“I can’t even believe I’m saying this because I’ve raised four children as a self-described law and order gal,” she said. “I love our police department. I am all about rules and structure….So I’m not one to take health orders from the county lightly. But do we want to be on the right side of history? I do. I know that you all care. And to those of you watching at home, I know my colleagues care. But I would like to remind my colleagues, none of this going on in California has been approved by the California legislature, voted on by voters, or adjudicated by any court in California, let alone the Supreme Court of California. So I see no reason not to challenge at this point, what I see as closer to misguided bullying by the county than health orders from a PhD. with a doctorate in social welfare, which is [Public Health Director] Barbara Ferrer. If retailers opened this Friday, I think the earth would continue to spin on its axis.”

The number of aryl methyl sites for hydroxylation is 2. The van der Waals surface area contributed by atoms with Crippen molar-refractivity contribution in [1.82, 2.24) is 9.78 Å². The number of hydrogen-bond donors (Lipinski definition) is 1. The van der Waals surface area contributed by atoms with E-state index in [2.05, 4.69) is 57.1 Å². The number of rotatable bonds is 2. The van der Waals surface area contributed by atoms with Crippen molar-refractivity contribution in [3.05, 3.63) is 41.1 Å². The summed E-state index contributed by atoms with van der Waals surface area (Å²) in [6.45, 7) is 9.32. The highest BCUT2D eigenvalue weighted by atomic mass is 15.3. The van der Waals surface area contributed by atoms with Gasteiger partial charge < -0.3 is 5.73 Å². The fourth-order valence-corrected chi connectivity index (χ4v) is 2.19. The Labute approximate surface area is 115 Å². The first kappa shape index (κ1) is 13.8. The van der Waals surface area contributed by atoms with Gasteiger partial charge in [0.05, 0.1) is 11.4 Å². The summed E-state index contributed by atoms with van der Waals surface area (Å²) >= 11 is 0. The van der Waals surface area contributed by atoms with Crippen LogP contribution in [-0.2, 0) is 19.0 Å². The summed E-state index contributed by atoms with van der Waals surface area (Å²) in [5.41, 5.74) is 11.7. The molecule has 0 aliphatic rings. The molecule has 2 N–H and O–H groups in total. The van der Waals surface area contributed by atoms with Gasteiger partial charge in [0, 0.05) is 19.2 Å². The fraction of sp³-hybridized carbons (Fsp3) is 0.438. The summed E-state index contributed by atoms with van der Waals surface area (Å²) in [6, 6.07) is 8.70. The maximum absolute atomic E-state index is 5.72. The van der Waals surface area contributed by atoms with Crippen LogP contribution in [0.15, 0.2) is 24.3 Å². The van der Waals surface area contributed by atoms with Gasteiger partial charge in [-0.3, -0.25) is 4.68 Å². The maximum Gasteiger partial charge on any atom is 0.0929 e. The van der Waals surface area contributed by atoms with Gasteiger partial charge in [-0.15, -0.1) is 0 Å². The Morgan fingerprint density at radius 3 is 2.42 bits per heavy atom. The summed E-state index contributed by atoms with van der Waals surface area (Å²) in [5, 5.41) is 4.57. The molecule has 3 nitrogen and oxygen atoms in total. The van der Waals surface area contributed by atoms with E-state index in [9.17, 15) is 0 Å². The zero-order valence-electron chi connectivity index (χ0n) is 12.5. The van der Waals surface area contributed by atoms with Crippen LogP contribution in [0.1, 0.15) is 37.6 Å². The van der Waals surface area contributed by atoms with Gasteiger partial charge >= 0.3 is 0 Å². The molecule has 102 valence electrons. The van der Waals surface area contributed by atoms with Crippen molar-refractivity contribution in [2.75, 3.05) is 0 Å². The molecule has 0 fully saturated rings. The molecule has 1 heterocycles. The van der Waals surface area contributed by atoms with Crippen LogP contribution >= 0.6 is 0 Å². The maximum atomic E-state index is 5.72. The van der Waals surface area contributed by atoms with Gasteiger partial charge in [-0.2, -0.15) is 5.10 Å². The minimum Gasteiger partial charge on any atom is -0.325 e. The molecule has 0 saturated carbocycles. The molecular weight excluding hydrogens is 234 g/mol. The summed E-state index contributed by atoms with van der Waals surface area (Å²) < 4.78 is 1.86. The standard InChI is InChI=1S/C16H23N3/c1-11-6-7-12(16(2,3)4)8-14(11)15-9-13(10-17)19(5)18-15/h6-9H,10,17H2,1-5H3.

The council, with the exception of Hadley, who grew so exasperated she threatened to go to bed at one point, agreed to write a letter focused on allowing retailers to open. Napolitano asked Hadley to wait until Thursday morning’s meeting, at which point he would “be there” should the letter not prove effective. 

“I don’t mind the letter as a starting point,” he said. “I’ll tell you right now it’s not an endpoint to me.” 

Montgomery and Hersman hand-delivered the letter to Supervisor Janice Hahn on Wednesday. Hahn, in an interview Wednesday afternoon, said that she’d received the letter and supported its intent. 

“It has always seemed to me that it is not fair that huge retailers like Target and Walmart are allowed to operate while small retailers are limited to curbside pickup,” Hahn said. “Swimsuits can be sold in Target, why can’t they be sold at a small business in Manhattan Beach?  We picked winners and losers during this crisis and the winners were big box stores and the losers were our mom and pop shops. That needs to change.”

“We need the state to amend its public health order,” she said. “I am writing to Governor Newsom and urging him to allow all retailers statewide to reopen as long as their customers and employees wear masks and practice physical distancing. I will also be working with Dr. Ferrer to see how we can put this plan in place in LA County as quickly as possible.”

The council will reconsider the matter at 8 a.m. Thursday.